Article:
Published Jan 01, 2006"Actually, no one asks me about my songs," says Joel Gibb, a suggestion of disappointment betrayed in his soft-spoken voice.
The founder, front-man and visionary of the Hidden Cameras isn't seeking sympathy, nor is he trying to pre-emptively absolve himself of celebrity guilt for the rapid rise of his extraordinary band. But his revelation does beg the question: When does the honour of being declared a phenomenon begin to lose its appeal? Evidently, when it threatens to eclipse the work that made a phenomenon of you in the first place.
Make no mistake, the Hidden Cameras are a phenomenon in their native Toronto. Possibly no other unsigned band has been the subject of so much ecstatic local press over a year before there was any music to buy or the object of so much uncontained adoration from audiences, who continue to flock in growing numbers to the sprawling collective's convention-defying performances (Smiling! Mass sing-alongs! Balaclava-clad male go-go dancers!) at a selection of convention-defying venues (Churches! Porn cinemas! Leftist political rallies!).
Conceptually, the Hidden Cameras are irresistible, and Gibb's early summarisation of the band's sound as "gay folk church music" (a flip descriptor that has since become an albatross) is so ingeniously quotable that no publicist could have dreamt it.
But none of this should detract from the main event, which is that Gibb is a songwriter unlike any other: sacred and profane, mischievous yet heartfelt, homosexual but global, and uplifting in ways to which too little contemporary music can compare.
This is the criteria by which the Cameras will flourish or flounder in the as-yet-untapped world outside of Toronto, where the band's debut album, The Smell of Our Own, is being released this month by legendary British indie Rough Trade. (Gibb's own Evil Evil imprint retains it for Canada, distributed by Outside.) Fortunately, the album more than rises to the challenge, its ten songs swathing Gibb's fascinating, idiosyncratic worldview in richly orchestrated wall-of-sound melodies as immediate as nursery rhymes. It speaks volumes about the songs' broad appeal when Rough Trade's London publicist says that his toddler-aged children can't stop playing "Ban Marriage," a rollicking, tongue-in-cheek criticism of the campaign for legalised gay unions.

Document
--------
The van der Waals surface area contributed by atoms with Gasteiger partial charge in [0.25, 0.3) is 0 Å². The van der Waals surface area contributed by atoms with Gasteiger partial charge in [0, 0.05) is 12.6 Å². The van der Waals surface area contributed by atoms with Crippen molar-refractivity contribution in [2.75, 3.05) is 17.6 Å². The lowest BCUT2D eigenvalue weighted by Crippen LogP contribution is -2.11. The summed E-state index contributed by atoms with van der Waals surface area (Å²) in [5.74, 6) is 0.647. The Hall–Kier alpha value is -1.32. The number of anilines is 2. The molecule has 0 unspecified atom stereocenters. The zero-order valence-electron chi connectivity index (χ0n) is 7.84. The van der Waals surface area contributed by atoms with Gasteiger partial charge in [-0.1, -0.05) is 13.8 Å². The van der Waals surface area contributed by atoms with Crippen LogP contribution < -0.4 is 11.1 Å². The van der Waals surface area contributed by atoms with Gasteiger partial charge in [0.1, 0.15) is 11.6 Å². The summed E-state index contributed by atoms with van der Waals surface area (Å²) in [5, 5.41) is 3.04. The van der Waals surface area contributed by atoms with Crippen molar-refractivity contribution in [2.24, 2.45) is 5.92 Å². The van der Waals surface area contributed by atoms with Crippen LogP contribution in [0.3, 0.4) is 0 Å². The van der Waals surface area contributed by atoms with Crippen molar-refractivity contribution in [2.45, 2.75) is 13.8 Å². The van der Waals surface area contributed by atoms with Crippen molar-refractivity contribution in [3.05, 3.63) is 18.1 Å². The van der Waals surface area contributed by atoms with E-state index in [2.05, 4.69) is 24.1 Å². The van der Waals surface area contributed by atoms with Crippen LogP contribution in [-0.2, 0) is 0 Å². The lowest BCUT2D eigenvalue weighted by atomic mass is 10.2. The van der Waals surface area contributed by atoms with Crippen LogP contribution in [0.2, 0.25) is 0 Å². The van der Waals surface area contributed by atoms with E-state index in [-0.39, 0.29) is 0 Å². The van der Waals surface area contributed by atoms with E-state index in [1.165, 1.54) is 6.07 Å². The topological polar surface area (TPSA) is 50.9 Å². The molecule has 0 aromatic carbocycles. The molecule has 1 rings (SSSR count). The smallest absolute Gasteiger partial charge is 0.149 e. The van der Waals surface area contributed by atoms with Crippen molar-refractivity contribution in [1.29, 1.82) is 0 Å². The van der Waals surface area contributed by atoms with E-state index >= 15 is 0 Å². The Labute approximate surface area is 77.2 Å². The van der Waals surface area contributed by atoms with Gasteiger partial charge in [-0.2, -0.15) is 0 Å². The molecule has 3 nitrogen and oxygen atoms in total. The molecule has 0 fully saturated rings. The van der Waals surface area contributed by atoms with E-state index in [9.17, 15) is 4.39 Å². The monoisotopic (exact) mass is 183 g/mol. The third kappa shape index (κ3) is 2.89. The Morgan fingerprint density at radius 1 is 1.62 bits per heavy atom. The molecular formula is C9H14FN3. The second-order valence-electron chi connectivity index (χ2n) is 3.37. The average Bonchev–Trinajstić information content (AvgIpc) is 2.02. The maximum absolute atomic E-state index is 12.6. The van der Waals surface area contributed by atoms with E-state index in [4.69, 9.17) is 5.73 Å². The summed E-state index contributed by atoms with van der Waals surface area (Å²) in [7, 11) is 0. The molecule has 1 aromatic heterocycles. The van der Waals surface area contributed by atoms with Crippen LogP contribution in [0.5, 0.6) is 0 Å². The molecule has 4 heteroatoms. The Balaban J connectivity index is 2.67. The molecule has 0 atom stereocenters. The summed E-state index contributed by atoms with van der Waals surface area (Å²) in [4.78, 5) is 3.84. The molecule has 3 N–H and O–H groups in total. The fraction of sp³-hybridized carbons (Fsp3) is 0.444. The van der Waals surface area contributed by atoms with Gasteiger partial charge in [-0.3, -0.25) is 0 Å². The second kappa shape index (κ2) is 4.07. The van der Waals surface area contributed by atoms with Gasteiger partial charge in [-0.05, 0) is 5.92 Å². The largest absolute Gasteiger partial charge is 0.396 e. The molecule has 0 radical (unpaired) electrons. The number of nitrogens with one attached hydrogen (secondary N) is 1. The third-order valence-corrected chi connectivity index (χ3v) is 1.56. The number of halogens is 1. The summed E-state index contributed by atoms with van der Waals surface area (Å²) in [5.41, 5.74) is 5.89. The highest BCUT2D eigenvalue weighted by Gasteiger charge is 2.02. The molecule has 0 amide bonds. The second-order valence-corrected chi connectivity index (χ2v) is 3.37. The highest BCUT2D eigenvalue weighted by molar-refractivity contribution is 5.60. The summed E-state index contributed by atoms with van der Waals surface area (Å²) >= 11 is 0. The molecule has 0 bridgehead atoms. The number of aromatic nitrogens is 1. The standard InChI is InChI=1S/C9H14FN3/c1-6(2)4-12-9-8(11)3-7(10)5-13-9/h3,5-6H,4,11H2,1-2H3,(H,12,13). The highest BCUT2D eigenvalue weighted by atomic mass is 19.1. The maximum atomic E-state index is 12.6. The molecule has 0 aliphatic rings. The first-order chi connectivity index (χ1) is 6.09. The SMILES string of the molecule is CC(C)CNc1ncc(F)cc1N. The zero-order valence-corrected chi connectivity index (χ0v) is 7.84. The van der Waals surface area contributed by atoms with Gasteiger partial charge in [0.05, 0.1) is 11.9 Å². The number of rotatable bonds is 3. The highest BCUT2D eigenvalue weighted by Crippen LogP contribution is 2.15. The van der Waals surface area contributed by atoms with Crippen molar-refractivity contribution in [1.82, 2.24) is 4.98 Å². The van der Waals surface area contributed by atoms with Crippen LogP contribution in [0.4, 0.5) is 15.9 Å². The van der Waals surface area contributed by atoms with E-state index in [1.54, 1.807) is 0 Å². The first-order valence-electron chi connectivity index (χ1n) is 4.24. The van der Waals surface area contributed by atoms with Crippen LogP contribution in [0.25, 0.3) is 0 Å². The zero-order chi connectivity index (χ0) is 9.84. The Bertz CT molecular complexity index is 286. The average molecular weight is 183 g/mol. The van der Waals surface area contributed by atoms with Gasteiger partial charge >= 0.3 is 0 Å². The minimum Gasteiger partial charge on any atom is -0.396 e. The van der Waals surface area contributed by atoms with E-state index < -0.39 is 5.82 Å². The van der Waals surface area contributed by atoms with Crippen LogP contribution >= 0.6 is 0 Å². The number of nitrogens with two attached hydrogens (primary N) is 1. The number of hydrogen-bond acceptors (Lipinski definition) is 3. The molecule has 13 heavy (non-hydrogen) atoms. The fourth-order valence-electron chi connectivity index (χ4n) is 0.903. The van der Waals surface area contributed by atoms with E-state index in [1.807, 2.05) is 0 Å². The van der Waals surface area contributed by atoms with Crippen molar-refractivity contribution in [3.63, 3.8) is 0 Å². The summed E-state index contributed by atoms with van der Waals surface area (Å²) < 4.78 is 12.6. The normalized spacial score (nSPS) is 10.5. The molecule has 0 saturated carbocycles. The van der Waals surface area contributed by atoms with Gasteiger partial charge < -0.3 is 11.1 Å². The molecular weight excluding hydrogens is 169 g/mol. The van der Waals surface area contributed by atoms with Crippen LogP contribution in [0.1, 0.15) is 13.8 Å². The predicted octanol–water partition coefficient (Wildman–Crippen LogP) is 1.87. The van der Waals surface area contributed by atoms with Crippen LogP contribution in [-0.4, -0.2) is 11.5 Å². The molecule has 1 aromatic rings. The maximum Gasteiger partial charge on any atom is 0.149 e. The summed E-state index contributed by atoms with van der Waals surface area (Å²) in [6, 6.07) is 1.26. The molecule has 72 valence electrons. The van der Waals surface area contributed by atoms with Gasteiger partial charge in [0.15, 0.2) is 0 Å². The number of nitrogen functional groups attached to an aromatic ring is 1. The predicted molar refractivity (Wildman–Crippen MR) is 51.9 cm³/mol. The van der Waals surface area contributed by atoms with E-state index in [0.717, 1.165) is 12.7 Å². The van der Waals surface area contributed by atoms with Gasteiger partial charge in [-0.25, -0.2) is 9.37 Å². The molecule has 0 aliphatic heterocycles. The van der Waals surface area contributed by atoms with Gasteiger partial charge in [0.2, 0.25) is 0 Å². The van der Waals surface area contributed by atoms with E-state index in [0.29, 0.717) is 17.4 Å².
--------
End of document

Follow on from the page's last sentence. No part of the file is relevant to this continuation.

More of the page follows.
"In terms of lyrics, I definitely know what I don't want to write about," says Gibb. "I don't want to be vague or obtuse or unemotional. I like words that evoke images; there's a certain type of lyric that is just so aggravating because it doesn't create an image in your head, it doesn't create a feeling. That said, Ban Marriage' you can't hear, really, what the words are, but it's catchy. You have a choice whether you want to investigate or not."
That choice is crucial to ensuring that the Cameras an informal, ever-changing assembly of up to 15 men and women, homo and hetero aren't consigned to a gay-pop ghetto, despite the songs' often explicitly honest accounts of gay male relationships. (The album opens and closes with allusions to erotic urination, but does so using such a masterful command of language that the act sounds romantic, almost spiritual.)
"To me, the gay community is just a little microcosm of the rest of the world," says Gibb. "So it's not like I'm trying to represent homosexuals; it's trying to use gay experience as a universal metaphor."
Initial reactions to The Smell of Our Own and the U.K.-only Ban Marriage EP indicate that the Hidden Cameras are about to become a larger phenomenon than Toronto's true believers, and Gibb himself, could have anticipated. And it serves as a brilliant opening chapter to a career that the singer admits was developed in response to the question: "What do I want to do with my life?"
"You can't do this half-assed," he says, insistently. "Everything has to be extreme, everything has to be special."